I’ve heard from plenty of teachers, “Well, in my class, they should already know how to study, so I don’t teach the students how to do it.” This, in my opinion, is unwise.
If you want your students to put forth effort, then they need to believe that their effort will pay off. This is the Effort belief — one of five at play in the heart of any child at any time. (I write about these beliefs at length in chapter two of These 6 Things.) At first, you might be able to get them to believe this through nice words, motivational speeches, and a strong relationship. But once that first assessment comes, they’ll have a stronger indicator of whether or not effort actually pays: the results of the assessment.
So if they spent five hours “studying” the night before a test — inspired by you, your encouragement, your belief in them — and then they end up getting the same results they usually get, guess what? They’ll still like you, but they’ll start to doubt whether or not effort pays.
The only fix is for you, the lead learner in the room, to teach them how to study so that the five hours pay off.
Teach mini-lessons on things like:
- What kinds of study environments work best? (Environments conducive to focus and deep work.)
- What review methods are best? (Self-quizzing and dual-coding — see Erica’s post for more.)
- How long should study sessions be? (Short and spaced out is far better for long-term retention and mental health than last-minute, mega-cram sessions.)
Even if your school teaches these things explicitly to students in younger grades, guess what? You should teach them, too. Even if your school has a “study skills” class, guess what? You should teach the skills in your class, too. There’s no question: the best place to learn learning strategies is in the class that the learning is for. There will surely be similarities between how students should study for my class versus their math class versus their health class — but still, each of us teachers should teach students the kind of effort that works best.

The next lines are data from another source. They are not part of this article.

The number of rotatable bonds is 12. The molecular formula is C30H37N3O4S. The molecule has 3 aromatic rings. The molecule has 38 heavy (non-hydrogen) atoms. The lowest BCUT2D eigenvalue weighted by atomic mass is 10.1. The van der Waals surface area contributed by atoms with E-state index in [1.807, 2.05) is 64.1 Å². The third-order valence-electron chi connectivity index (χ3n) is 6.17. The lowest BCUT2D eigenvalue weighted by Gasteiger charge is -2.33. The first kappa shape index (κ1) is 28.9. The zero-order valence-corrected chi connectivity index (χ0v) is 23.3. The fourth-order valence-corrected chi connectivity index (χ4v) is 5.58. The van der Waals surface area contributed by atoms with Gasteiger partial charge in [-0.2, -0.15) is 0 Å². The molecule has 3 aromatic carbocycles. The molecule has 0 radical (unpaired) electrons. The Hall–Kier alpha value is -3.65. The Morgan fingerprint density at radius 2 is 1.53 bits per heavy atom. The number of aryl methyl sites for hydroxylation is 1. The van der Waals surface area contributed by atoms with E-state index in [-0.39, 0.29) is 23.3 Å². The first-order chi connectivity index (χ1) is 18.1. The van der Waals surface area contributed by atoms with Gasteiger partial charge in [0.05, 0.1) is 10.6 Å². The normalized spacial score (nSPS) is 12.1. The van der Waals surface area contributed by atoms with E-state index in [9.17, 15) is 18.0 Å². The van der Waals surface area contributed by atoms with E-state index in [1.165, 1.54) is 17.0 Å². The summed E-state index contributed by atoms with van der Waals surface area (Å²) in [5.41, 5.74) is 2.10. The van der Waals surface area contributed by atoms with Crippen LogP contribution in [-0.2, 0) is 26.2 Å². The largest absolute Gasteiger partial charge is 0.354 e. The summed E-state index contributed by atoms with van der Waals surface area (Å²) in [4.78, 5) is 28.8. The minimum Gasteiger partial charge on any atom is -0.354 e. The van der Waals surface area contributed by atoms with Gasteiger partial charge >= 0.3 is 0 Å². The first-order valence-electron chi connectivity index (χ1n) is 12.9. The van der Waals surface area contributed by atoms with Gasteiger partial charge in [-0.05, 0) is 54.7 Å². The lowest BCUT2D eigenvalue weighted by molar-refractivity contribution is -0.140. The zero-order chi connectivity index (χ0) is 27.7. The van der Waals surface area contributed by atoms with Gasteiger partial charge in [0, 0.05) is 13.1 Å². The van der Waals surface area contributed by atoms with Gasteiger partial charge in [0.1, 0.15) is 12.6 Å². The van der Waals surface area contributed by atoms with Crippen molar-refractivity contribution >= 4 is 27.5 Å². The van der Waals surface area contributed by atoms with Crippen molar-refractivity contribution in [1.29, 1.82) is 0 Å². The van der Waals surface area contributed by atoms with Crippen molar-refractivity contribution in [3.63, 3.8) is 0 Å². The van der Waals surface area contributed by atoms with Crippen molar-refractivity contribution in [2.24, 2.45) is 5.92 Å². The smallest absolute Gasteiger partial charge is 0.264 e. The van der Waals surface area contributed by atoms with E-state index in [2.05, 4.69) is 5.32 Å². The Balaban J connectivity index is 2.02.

And if we don’t know what kind of effort works best, let’s do a book study with our colleagues. We could read:
- Make It Stick: The Science of Successful Learning, by Brown, Roediger, and McDaniel
- How We Learn: The Surprising Truth About When, Where, and Why It Happens, by Benedict Carey
- What If Everything You Knew About Education Was Wrong?, by David Didau
(That last one from Didau stretches way beyond just the science of learning, but it’s a masterpiece.)
Don’t have time for a book? Just use the Learning Scientists. They distill the research into all kinds of bite-sized goodies.
This is an excellent, yet often under-discussed, topic. Stopping making assumptions about what learners “should” know has been transformational in how I work with students, and I aim to explicitly model all the skills I expect my students to demonstrate, no matter how minor. Thanks for writing this!
My pleasure, Brooke — thank you!
Robbie Pock says
This is a brilliant bit of insight, Dave. I support university faculty in innovating and improving their teaching, and as you might imagine, university professors can be resistant to teaching “study skills”. Two points you make are critical: 1) students will interpret their performance on exams or other high-stakes assessments as indicative of the value of effort and 2) the kind of effort that works best will, at least to some degree, differ from discipline to discipline.
I’m not sure how I will get university profs on-board with teaching students how to study, but I will for sure be directing them to this article and to your These 6 Things.
Robbie, thank you for this encouragement. If you have luck with your colleagues, let me know how you did it! The process of group consensus creation and wise change-making is fascinating to me. Cheers.
Dave, your emails & blog posts are the ones I always take time to read because they are genuinely valuable to me as an educator. Thank you for writing concise, relevant materials that provide actionable steps to solve problems rather than simply discussing them. I’ve read more PD recommended by you than anyone else!
Jill, thank you 🙂